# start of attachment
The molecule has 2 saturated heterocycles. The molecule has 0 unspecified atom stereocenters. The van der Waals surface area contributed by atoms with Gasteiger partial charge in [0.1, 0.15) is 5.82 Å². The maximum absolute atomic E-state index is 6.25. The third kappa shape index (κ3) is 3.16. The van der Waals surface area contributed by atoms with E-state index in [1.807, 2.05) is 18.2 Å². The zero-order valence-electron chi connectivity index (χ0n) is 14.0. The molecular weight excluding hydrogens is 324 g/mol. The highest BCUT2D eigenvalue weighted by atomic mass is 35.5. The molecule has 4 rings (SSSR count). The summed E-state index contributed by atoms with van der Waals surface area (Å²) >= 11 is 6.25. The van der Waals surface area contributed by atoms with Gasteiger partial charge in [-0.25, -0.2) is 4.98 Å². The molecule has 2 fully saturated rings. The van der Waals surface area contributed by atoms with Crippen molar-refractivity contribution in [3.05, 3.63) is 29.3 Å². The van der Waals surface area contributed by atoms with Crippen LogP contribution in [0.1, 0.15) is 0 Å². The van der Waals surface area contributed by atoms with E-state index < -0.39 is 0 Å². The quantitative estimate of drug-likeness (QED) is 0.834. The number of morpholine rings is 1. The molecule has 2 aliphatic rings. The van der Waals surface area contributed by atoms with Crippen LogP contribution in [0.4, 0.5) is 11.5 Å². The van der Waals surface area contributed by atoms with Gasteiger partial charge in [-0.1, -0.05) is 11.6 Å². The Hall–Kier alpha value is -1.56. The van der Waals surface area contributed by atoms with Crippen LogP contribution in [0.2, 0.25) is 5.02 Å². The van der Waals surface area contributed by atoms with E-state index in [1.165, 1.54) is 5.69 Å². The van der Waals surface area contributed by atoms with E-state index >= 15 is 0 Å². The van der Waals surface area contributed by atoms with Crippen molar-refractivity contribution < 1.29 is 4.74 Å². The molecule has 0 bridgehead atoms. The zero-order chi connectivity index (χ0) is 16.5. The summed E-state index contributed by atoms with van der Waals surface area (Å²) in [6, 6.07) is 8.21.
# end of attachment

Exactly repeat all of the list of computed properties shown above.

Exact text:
The molecule has 2 saturated heterocycles. The molecule has 0 unspecified atom stereocenters. The van der Waals surface area contributed by atoms with Gasteiger partial charge in [0.1, 0.15) is 5.82 Å². The maximum absolute atomic E-state index is 6.25. The third kappa shape index (κ3) is 3.16. The van der Waals surface area contributed by atoms with E-state index in [1.807, 2.05) is 18.2 Å². The zero-order valence-electron chi connectivity index (χ0n) is 14.0. The molecular weight excluding hydrogens is 324 g/mol. The highest BCUT2D eigenvalue weighted by atomic mass is 35.5. The molecule has 4 rings (SSSR count). The summed E-state index contributed by atoms with van der Waals surface area (Å²) >= 11 is 6.25. The van der Waals surface area contributed by atoms with Gasteiger partial charge in [-0.25, -0.2) is 4.98 Å². The molecule has 2 fully saturated rings. The van der Waals surface area contributed by atoms with Crippen molar-refractivity contribution in [3.05, 3.63) is 29.3 Å². The van der Waals surface area contributed by atoms with Crippen LogP contribution in [0.1, 0.15) is 0 Å². The van der Waals surface area contributed by atoms with E-state index < -0.39 is 0 Å². The quantitative estimate of drug-likeness (QED) is 0.834. The number of morpholine rings is 1. The molecule has 2 aliphatic rings. The van der Waals surface area contributed by atoms with Crippen LogP contribution in [0.4, 0.5) is 11.5 Å². The van der Waals surface area contributed by atoms with Gasteiger partial charge in [-0.1, -0.05) is 11.6 Å². The Hall–Kier alpha value is -1.56. The van der Waals surface area contributed by atoms with Crippen LogP contribution in [0.2, 0.25) is 5.02 Å². The van der Waals surface area contributed by atoms with E-state index in [1.165, 1.54) is 5.69 Å². The van der Waals surface area contributed by atoms with E-state index >= 15 is 0 Å². The van der Waals surface area contributed by atoms with Crippen molar-refractivity contribution < 1.29 is 4.74 Å². The molecule has 0 bridgehead atoms. The zero-order chi connectivity index (χ0) is 16.5. The summed E-state index contributed by atoms with van der Waals surface area (Å²) in [6, 6.07) is 8.21.